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What Types of Income Do You Have To Report To Social Security Disability?
Whether you currently receive Social Security disability benefits or happen to be going through the application process, you must report income received from wages and other sources to the Social Security Administration. It may sound simple enough, but the challenge in reporting different types of income to SSD comes from there being two programs that pay disability benefits.
The programs, Social Security Disability Insurance and Supplemental Security Income, each have different sets of rules used to determine eligibility that affect the reporting of income. The following information about types of income may help you to avoid mistakes that could result in a denial of your application for benefits or termination or reduction of benefits. After you read through it, schedule a free consultation with a Social Security disability lawyer at MJ Ellis Disability Law to learn more.
Identifying different income sources
There are four general types of income that may affect your eligibility for SSD benefits or the amount that you receive from Social Security each month depending on whether you receive SSI or SSDI benefits:
- Unearned income: Payments received from a pension fund, Social Security retirement, state unemployment benefits, interest and dividends from investments, and money received as gifts are some examples of unearned income. Think of unearned income as money that you receive that is not in exchange for your labor or services.
- Earned income: A simple way to distinguish it from unearned income is to think of earned income as compensation received for work or services that you perform for another party or as payment for something made or created by you and sold. For example, wages or salary earned at a job or income derived through self-employment would be earned income. Earned income through self-employment also includes royalties or money received on the sale of works produced by writers and artists.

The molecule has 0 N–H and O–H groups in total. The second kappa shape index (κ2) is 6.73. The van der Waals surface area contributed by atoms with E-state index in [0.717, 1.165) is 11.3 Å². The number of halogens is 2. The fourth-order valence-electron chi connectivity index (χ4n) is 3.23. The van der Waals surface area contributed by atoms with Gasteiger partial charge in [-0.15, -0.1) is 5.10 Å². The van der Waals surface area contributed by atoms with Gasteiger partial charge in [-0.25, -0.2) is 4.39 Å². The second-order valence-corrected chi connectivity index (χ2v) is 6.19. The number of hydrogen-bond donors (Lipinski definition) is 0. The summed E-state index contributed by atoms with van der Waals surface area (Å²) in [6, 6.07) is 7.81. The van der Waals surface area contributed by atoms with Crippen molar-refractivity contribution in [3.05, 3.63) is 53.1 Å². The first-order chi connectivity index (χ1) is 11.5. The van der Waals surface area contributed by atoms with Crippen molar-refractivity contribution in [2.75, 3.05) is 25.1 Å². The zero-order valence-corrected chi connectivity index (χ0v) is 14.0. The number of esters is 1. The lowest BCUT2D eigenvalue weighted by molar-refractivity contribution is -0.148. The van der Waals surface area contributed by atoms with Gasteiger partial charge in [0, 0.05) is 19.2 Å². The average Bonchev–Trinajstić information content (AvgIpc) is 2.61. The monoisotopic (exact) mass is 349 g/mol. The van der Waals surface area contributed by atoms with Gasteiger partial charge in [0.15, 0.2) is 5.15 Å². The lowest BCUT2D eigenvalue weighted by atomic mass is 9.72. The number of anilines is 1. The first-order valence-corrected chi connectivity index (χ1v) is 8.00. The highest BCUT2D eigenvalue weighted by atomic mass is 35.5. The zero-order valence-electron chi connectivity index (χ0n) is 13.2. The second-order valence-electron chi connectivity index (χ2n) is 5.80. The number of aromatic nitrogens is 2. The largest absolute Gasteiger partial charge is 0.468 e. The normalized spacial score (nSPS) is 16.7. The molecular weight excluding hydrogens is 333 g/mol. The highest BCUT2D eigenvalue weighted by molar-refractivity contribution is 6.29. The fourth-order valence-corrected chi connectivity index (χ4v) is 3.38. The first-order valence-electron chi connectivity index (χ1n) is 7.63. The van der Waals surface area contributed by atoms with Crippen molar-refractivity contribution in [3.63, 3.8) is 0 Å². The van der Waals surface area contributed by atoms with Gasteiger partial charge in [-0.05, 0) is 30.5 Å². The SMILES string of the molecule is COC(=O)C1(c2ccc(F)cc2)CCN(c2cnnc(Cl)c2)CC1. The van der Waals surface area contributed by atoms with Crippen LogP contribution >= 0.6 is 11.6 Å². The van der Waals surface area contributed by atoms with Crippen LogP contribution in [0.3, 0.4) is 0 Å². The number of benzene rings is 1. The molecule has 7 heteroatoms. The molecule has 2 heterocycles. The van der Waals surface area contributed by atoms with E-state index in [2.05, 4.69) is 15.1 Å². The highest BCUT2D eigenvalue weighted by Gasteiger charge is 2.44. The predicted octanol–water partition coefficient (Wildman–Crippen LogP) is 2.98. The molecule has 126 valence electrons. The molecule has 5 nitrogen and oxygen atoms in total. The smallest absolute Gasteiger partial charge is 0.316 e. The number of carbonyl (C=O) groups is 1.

- In-kind income: The value of food or shelter that someone receiving or making an initial application for disability benefits through SSI is in-kind income that must be disclosed to Social Security when received through friends or relatives. The SSI program does not treat food and shelter received from a charitable organization or government-funded community organization to be in-kind income.
- Deemed income: Those applying for SSI may have to report the income of a parent or spouse to Social Security as deemed income that is counted as available for support of the person applying for or receiving SSI benefits.
How each time of income affects eligibility depends on whether benefits are payable through SSI or SSDI.
Why do you need to make an income report to SSD?
To help you to understand the reason SSD asks for wage and income information, you need to look at the fundamental difference between the SSI and SSDI programs. SSI is a needs-based program while SSDI, which is funded through Social Security taxes paid on income you earn at a job or through self-employment, is not.
You must have worked long enough and earned income that was subject to payment of Social Security taxes and be disabled to qualify for SSDI. If you have income earned from work activities, it must be reported to Social Security because the amount earned may indicate that you are not disabled within the definition used under the SSDI program.
Income in addition to wages that you must report under the SSDI program include the following:
- Workers’ compensation benefits.
- Benefits from a public disability program.
- Vacation and sick pay.
SSDI rules do not take into consideration unearned income in determining eligibility or the amount of the benefits that you receive. However, the same is not true for recipients of SSI benefits whose resources cannot exceed $2,000 for an individual and $3,000 for married couples.
As a needs-based program that limits the income and resources of recipients, SSI requires disclosure of earned, unearned, in-kind, and deemed. There are, however, some exclusions that help reduce the amount of income that you need to report.
For example, the first $20 of monthly unearned income may be excluded from reporting. You also may exclude the first $65 of monthly earned income and one-half of the balance from the income you must report. If you did not have unearned income during a particular month, you may use the $20 exclusion to further reduce the earned income that you report.
Income rules for SSI and SSDI can be confusing
Complicated regulations determine what income to report, how to report it and the effect reporting may have on the benefits you receive through SSI and SSDI. Speaking with a disability lawyer at MJ Ellis Disability Law sorts through the complex rules to provide you with clear and easy-to-understand answers to questions about reporting different types of income to SSD. Speak to an SSD lawyer today.